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A word about IDEs

August 31, 2011

A good IDE can make a big difference in how you experience Java.  The IDE has lots of useful tools build into it to help you be a better programmer.  Or, is it a more efficient programmer.  A little subjective, but useful either way. I have used many IDEs over the years.  The ones i can recall without too much effort include (not in order of preference)

Dreamweaver

Notepad

Notepad ++

ColdFusion Builder

Eclipse

There are many others, which offer a little specialization over the other guy.  Read this excellent Java summation of Tools you could use.

My feeling is this, the longer you have been programming, the more you will appreciate a good IDE.  IDEs make you more productive, more able to build good code. When you are a new programmer, the IDE may get in the way a bit, since they are not trivial, not the real good ones anyway.  I am not sold on the concept that a new programmer should use notepad or some other basic editor to build their programs.  The IDEs are a more realistic experience, one that the student would encounter working in the real world.  On the other hand, the IDE can be overwhelming and confuse things a bit.

Once upon a time, I tried using Eclipse, which is a popular open source IDE that many professional programmers use.  My first impression was that it was too complex, too step a learning curve.  I had been used to another IDE and did not like the change.  After a couple days, I was out.  Fast forward a couple years, and i tried again, when I had learned that the language i was using, coldfusion (cfml) had a brand new plugin available for Eclipse.  I downloaded Eclipse, downloaded the plugin and tried again.  It was better this time, but again, after a week or so, i was back to using my old editor, Homesite (this was the original coldfusion IDE).  I also used Dreamweaver. Forward again about 5 years, when i started using PHP and I tried Eclipse again but had the same experience, punting eventually to Dreamweaver and Notepad ++.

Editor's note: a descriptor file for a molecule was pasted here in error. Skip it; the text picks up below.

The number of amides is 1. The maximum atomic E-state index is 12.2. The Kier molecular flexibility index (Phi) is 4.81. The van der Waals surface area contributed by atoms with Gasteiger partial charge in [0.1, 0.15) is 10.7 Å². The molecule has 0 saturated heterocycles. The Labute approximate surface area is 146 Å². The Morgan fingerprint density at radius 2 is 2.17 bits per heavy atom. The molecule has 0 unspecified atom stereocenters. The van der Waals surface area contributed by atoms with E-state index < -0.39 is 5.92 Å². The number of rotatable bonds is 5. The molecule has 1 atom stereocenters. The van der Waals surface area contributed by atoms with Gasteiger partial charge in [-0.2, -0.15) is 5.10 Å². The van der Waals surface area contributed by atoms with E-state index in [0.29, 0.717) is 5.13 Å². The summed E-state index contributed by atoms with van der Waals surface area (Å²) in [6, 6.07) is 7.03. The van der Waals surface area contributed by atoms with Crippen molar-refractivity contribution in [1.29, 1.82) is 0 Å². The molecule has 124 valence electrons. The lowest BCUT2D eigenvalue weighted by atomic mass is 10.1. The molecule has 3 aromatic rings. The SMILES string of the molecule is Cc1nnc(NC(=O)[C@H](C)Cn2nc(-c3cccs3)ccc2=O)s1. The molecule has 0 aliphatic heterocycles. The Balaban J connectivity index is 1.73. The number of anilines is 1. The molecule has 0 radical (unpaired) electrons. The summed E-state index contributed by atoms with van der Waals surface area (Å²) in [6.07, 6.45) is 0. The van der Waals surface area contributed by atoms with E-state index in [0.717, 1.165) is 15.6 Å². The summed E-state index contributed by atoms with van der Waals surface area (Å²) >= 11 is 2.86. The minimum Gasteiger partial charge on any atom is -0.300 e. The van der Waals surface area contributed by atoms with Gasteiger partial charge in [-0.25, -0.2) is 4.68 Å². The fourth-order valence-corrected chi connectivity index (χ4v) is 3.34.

Fast forward once more to about 6 months ago, when I decided I would use Java to attempt to build a reporting tool for my customer.  I started by Java coding in Notepad ++, and then played a little with BlueJay, which is ok, but a little simple.  I decided once more to give Eclipse a try.   My experience has been super! Upon reflection, I realized a couple things about Eclipse.

Its geared toward OO design

Its geared toward Java/C++ ect (natively)

It has tremendous intelligence build into it.

Specifically, the access to the API, the function and attribute highlighting, the suggestions on how to fix syntax errors prior to running the code are so very useful.  The built in compile and run with console capability is had to top.  I was using a command line and compiling my programs and then running after each update, which is ok in university, but not so much in industry.

Bottom line, Eclipse is an excellent tool for professionals, as advertised.

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